The number of people living with HIV in the UK hit an estimated 86,500 in 2009, but more than a quarter - almost 22,500 - do not know they are infected.

Figures released by the Health Protection Agency show that 6,630 people were newly diagnosed with HIV in 2009 – 4,400 men and 2,230 women. Although this represents the fourth year-on-year decline in the number of new diagnoses, the agency says the evidence suggests that there has been no decline in the number of undiagnosed infections in the past decade.

The HPA’s report also found that over half of people newly diagnosed in 2009 – 3,450 – were diagnosed late. Valerie Delpech, head of HIV surveillance at the agency, said: “We’re very concerned that a large number of people in the UK are unaware of their HIV status and that half of all newly diagnosed people are diagnosed late, meaning they may not benefit from very effective treatments.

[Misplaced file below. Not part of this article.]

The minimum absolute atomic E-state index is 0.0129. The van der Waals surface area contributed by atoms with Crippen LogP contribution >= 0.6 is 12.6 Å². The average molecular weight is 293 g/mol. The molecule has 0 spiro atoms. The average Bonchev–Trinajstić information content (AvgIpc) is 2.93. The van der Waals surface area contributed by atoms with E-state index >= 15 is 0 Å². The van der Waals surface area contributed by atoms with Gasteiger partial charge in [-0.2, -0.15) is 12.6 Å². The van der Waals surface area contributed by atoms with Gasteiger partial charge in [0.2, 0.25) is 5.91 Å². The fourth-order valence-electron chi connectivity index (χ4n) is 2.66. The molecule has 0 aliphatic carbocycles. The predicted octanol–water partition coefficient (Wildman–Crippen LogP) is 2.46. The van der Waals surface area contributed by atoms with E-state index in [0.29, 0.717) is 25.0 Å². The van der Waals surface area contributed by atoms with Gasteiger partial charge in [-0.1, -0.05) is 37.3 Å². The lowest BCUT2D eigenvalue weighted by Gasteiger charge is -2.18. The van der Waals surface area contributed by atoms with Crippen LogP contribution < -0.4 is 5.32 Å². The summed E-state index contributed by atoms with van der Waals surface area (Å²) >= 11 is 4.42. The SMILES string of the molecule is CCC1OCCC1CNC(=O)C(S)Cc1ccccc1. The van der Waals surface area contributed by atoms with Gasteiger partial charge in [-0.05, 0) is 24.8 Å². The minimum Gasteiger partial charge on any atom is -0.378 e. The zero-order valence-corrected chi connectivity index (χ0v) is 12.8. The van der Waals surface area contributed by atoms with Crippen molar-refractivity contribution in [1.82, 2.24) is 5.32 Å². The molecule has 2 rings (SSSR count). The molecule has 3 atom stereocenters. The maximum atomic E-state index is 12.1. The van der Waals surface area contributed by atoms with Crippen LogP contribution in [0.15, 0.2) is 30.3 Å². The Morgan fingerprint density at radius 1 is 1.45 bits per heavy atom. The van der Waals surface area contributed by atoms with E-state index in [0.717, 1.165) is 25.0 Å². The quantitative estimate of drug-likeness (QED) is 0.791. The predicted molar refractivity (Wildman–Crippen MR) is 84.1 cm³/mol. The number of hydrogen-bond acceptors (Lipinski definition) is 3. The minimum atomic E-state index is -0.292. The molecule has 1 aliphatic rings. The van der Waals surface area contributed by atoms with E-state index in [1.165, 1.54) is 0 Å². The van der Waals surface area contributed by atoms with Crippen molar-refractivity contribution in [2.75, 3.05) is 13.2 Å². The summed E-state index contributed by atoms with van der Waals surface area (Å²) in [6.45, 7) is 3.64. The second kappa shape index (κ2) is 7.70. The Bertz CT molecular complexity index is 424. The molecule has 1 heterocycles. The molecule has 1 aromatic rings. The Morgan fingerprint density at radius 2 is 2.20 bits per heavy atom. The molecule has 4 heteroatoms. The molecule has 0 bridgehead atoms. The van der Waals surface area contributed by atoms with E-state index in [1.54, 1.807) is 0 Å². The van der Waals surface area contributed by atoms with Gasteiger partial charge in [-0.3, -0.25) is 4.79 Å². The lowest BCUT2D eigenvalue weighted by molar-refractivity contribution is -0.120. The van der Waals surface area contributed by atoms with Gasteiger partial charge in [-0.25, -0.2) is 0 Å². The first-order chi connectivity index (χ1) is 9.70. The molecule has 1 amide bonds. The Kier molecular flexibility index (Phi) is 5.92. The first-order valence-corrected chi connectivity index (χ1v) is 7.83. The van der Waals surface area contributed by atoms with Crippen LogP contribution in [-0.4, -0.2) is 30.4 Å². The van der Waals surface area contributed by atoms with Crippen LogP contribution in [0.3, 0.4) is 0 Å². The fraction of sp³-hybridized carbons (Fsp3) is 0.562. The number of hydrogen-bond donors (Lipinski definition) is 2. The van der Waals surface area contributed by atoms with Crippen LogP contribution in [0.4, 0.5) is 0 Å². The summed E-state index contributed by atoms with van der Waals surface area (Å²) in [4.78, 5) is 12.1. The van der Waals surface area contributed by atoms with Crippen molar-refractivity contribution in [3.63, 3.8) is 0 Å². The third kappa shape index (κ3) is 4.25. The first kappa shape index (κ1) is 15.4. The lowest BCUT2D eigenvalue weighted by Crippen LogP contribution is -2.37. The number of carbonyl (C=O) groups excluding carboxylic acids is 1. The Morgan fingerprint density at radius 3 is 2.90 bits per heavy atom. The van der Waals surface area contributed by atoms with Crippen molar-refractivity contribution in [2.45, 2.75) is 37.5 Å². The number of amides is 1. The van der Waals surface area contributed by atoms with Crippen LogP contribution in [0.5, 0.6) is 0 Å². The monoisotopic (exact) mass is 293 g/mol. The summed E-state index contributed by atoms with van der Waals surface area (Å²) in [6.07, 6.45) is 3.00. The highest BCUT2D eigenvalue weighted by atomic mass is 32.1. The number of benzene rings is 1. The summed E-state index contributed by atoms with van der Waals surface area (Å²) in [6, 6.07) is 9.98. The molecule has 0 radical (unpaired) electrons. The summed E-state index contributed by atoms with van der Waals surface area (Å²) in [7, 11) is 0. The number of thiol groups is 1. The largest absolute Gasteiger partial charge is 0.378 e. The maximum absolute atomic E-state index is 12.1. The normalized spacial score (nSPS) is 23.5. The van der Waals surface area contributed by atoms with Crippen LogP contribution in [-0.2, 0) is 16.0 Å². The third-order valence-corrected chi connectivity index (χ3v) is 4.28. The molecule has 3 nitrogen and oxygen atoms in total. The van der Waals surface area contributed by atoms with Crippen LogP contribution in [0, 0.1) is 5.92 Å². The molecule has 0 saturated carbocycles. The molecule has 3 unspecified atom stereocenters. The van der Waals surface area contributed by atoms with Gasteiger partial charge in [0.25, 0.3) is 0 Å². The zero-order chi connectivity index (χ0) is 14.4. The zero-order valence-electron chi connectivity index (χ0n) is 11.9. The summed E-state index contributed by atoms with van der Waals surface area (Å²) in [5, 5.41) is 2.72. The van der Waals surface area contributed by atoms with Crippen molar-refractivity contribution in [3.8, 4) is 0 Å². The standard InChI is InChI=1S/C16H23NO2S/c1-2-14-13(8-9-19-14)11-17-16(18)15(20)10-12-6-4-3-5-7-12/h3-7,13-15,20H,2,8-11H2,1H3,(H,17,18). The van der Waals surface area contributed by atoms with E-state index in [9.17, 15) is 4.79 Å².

She added that the HPA would like to see increased access to HIV testing in areas where rates of infection are high. Pilot studies have shown that in these areas testing all adults registering at GPs or accessing certain hospital services can make an impact. Dr Delpech went on to say that evidence shows testing is "feasible to undertake and acceptable to patients".

She stated that hanks to the development of antiretrovirals "and universal access to world class health care through the NHS, HIV is a manageable illness for the vast majority of people in this country. We’re very pleased that eight out of 10 people in London newly-diagnosed with HIV are receiving immediate access to care but we need to ensure this is maintained and improved upon across the UK".